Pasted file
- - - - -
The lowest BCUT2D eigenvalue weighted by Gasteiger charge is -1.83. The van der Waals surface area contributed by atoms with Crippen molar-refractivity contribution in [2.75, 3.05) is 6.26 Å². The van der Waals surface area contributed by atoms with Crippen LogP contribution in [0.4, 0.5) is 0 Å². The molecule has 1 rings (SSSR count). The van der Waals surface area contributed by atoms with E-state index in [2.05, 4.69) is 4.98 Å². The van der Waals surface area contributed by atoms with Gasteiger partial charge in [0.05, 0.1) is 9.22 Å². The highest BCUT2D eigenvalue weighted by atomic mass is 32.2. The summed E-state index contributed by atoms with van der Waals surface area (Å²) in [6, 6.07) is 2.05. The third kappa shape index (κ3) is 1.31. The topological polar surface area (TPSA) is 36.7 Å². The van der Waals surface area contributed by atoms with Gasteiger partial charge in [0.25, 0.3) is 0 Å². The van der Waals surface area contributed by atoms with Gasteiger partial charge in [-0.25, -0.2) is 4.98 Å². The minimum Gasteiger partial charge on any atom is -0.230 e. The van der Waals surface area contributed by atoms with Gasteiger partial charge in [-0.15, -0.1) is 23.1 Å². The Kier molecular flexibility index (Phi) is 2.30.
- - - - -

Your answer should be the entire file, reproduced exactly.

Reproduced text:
The lowest BCUT2D eigenvalue weighted by Gasteiger charge is -1.83. The van der Waals surface area contributed by atoms with Crippen molar-refractivity contribution in [2.75, 3.05) is 6.26 Å². The van der Waals surface area contributed by atoms with Crippen LogP contribution in [0.4, 0.5) is 0 Å². The molecule has 1 rings (SSSR count). The van der Waals surface area contributed by atoms with E-state index in [2.05, 4.69) is 4.98 Å². The van der Waals surface area contributed by atoms with Gasteiger partial charge in [0.05, 0.1) is 9.22 Å². The highest BCUT2D eigenvalue weighted by atomic mass is 32.2. The summed E-state index contributed by atoms with van der Waals surface area (Å²) in [6, 6.07) is 2.05. The third kappa shape index (κ3) is 1.31. The topological polar surface area (TPSA) is 36.7 Å². The van der Waals surface area contributed by atoms with Gasteiger partial charge in [0.25, 0.3) is 0 Å². The van der Waals surface area contributed by atoms with Gasteiger partial charge in [-0.25, -0.2) is 4.98 Å². The minimum Gasteiger partial charge on any atom is -0.230 e. The van der Waals surface area contributed by atoms with Gasteiger partial charge in [-0.15, -0.1) is 23.1 Å². The Kier molecular flexibility index (Phi) is 2.30.